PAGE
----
A Need to Know Guide for Drivers Post-Brexit
At the this point in time, British driving licences are legally permitted to drive anywhere in the European Economic Area (EEA). In simple terms, this includes all European Union (EU) member states, as well as Norway, Iceland and Liechtenstein. Driving from EU country to country at present is pretty straightforward. But with Brexit looming, this could soon change and we may find more restrictions being imposed upon us.
If you regularly drive overseas in Europe, or you are planning on making your first trip in the near future, you’ll no doubt be concerned as to whether you need to do anything different to drive legally on the continent.
In essence, there are two possible scenarios for UK drivers to be mindful of – a Brexit involving a deal between the UK and EU, and a no-deal Brexit. Presently, both options remain on the table, with a second Brexit deal having been agreed between both sides but is yet to be ratified by both the respective UK and EU parliaments.
Guide to driving in Europe if a Brexit deal is passed
A Brexit deal and a ratified Withdrawal Agreement would be the best outcome in terms of limiting the amount of changes to your driving experience in Europe. All UK driving licences will remain valid for driving in EEA countries for the length of any transition period. It’s also possible that an agreement may be found to enable UK driving licences to be recognised for beyond the transition period.
If you are unfamiliar with the concept of the transition period, this is essentially a set timeframe during which most UK-EU rules will remain the same while both parties negotiate their future trading relationship.
Guide to driving in Europe in the event of a no-deal Brexit
The situation becomes somewhat more complex for British drivers overseas in the event of a no-deal Brexit. It’s likely that most EEA countries will still accept your UK photocard driving licence if you are only driving in their country for a maximum of a few months. Click here to check which EU nations will accept your UK photocard or require you to apply for an International Driving Permit (IPD).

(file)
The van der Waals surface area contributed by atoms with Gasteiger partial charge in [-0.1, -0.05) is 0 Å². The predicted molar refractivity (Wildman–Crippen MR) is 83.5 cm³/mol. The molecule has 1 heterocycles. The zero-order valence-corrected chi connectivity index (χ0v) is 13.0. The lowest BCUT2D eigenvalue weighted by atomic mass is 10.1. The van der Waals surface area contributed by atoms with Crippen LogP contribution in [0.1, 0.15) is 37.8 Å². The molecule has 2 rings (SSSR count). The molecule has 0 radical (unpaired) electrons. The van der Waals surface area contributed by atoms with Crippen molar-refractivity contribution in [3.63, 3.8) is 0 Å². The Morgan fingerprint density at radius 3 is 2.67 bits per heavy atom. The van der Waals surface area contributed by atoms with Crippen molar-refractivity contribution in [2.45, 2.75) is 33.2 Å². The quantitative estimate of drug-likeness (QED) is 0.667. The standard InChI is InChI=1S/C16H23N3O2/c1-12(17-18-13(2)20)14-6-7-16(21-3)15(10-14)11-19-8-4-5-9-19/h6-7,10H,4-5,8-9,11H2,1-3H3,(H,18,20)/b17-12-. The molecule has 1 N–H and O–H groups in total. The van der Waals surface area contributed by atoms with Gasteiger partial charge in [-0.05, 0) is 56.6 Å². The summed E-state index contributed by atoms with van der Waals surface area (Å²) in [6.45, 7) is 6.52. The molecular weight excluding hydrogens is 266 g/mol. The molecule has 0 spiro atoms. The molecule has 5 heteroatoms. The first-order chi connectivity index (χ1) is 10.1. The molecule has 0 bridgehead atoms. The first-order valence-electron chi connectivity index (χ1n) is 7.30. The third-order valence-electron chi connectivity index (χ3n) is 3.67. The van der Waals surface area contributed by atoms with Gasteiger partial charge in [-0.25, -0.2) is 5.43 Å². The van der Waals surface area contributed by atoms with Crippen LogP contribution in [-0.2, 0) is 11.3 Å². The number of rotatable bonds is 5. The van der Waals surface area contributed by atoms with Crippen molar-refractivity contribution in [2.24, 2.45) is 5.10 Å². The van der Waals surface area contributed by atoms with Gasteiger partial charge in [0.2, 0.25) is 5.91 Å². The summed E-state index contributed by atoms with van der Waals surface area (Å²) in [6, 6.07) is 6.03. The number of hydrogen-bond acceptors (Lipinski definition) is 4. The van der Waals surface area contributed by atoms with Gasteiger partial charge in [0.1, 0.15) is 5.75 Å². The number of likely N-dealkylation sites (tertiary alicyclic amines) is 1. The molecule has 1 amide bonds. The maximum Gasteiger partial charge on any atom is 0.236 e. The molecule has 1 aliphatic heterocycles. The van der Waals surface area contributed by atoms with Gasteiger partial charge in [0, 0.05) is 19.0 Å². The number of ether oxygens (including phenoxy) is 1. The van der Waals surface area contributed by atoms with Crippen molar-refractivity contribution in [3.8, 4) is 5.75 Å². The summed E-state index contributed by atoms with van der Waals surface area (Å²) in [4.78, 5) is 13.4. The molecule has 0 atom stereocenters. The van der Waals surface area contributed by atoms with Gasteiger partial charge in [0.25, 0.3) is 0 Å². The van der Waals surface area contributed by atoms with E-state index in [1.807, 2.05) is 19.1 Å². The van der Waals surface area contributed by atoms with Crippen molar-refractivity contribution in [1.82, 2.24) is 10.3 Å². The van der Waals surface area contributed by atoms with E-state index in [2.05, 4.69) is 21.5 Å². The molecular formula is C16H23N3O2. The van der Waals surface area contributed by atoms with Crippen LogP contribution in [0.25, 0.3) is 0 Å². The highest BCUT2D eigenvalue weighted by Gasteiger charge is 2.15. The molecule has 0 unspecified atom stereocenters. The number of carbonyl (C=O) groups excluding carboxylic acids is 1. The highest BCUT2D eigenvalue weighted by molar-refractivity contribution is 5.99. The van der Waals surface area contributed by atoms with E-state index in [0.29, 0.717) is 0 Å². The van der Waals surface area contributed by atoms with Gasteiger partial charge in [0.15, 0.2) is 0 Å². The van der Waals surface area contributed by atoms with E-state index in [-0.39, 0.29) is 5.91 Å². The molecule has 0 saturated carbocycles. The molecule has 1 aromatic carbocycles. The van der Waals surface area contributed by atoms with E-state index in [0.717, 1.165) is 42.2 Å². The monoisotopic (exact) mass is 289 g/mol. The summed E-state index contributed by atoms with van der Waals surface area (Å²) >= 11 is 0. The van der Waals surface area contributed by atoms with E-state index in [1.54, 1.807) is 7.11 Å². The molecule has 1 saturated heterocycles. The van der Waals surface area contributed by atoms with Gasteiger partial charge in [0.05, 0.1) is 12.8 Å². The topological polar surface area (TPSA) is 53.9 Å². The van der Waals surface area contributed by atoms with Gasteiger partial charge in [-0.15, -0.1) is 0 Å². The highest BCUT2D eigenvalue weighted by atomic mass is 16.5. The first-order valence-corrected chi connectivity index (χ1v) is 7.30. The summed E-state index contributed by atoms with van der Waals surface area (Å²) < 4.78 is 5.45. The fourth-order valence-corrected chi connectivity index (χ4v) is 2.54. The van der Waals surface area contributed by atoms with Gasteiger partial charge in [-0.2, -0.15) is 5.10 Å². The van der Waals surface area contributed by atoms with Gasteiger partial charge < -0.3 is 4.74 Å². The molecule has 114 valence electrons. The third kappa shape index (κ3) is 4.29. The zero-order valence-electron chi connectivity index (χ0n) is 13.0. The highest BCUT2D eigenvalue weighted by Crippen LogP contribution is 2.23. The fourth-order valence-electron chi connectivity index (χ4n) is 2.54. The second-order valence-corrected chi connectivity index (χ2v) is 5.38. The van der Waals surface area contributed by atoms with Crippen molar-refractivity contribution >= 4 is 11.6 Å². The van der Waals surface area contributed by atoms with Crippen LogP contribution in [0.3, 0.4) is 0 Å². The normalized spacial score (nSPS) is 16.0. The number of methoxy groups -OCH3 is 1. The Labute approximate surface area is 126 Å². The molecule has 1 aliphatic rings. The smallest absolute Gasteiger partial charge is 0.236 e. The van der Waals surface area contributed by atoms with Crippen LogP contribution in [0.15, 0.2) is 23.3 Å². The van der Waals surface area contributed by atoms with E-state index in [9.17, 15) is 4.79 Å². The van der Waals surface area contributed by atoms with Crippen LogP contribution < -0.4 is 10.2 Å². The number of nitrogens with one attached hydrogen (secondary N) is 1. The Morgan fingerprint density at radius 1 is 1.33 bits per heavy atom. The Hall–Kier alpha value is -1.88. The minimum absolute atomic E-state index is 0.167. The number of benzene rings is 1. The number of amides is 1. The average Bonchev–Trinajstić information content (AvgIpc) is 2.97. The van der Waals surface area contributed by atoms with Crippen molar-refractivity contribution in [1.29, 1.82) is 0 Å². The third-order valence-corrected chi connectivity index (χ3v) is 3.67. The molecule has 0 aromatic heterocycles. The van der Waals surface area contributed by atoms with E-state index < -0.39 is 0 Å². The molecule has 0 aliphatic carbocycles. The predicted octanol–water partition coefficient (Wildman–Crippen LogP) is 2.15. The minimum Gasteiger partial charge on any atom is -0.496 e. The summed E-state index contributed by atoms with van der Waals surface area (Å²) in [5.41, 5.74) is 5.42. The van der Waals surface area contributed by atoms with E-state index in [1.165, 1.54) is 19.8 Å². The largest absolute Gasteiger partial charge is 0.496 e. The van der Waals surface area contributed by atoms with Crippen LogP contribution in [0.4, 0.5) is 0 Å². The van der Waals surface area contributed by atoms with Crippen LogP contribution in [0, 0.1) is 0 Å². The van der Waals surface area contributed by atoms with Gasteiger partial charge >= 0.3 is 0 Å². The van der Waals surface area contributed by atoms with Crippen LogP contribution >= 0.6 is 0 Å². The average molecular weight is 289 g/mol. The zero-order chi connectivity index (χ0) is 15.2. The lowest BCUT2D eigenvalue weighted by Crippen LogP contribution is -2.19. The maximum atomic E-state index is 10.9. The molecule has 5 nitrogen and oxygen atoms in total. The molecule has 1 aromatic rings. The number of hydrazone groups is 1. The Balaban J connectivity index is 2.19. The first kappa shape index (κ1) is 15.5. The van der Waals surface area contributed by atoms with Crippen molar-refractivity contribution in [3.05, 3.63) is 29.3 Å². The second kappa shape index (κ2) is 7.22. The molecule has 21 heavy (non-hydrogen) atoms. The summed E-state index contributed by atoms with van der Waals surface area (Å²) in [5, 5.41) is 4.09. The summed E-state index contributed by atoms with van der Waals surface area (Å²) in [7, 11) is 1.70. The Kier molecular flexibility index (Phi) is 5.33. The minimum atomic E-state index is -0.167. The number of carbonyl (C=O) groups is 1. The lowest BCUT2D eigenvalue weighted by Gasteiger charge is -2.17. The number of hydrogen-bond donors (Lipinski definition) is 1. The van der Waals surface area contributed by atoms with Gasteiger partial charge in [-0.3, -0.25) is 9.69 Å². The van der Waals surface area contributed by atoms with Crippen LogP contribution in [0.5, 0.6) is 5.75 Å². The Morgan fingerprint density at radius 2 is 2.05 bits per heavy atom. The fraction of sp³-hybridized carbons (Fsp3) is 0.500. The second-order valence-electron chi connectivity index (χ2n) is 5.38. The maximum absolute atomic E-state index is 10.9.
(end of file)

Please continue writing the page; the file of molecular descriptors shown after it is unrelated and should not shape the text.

Nevertheless, there are plenty of other aspects of driving in Europe to consider in a no-deal Brexit scenario:
A no-deal Brexit will require you to have a vehicle insurance green card when driving in the EU and EEA. It’s best to liaise with your vehicle insurer at least one month in advance of your travel into the EU and EEA. It’s worth noting that if you are a business owner operating a fleet of commercial vehicles into and out of the EU and EEA, separate green cards will be required for every vehicle. Those planning on towing a caravan or trailer will need separate green cards for the vehicle towing and the trailer or caravan itself.
Carrying your vehicle registration documents
Those intending on driving their vehicle in the EU or EEA for less than 12 months are required to carry at least one piece of documentation that proves you are the legal owner of your vehicle. This can either be your vehicle log book (V5C) or a VE103 form, which demonstrates that you can use your leased vehicle oversees.
When you lease your vehicle from a company like Rivervale Leasing, the vehicle is still legally owned by the finance company with whom your lease is arranged. The VE103 document is the only legal alternative to the V5C document. It’s important that you process your request for a VE103 form with your finance company no less than 14 days prior to travel.
GB stickers and number plates
Even if your vehicle’s number plate displays a ‘GB’ identifier, the UK government also recommends that your vehicle displays a GB sticker on its rear. If you are towing a trailer or caravan, this should also have a GB sticker displayed. However, the government states that you won’t be required to display a GB sticker on your vehicle if you plan to drive in Ireland.
How to report a road accident
If you are unfortunate enough to be involved in a road accident on your travels in Europe, you’ll need to know what to do to report it. If you need to make a claim against either the driver or insurer of an EU or EEA-registered vehicle, liaise with your own insurer first and foremost. It’s possible you may have to submit a claim in the local language where the accident occurred. It’s also important to point out that compensation claims may be futile after Brexit if you are involved in an accident caused by an uninsured or untraceable driver.
Don’t forget, if you want to keep abreast of the latest advice on driving in the EU and EEA after Brexit, you can sign up for email alerts directly from the government.
This information was correct at the time of writing 25th October 2019
Do you have concerns about how Brexit will affect your driving eligibility?
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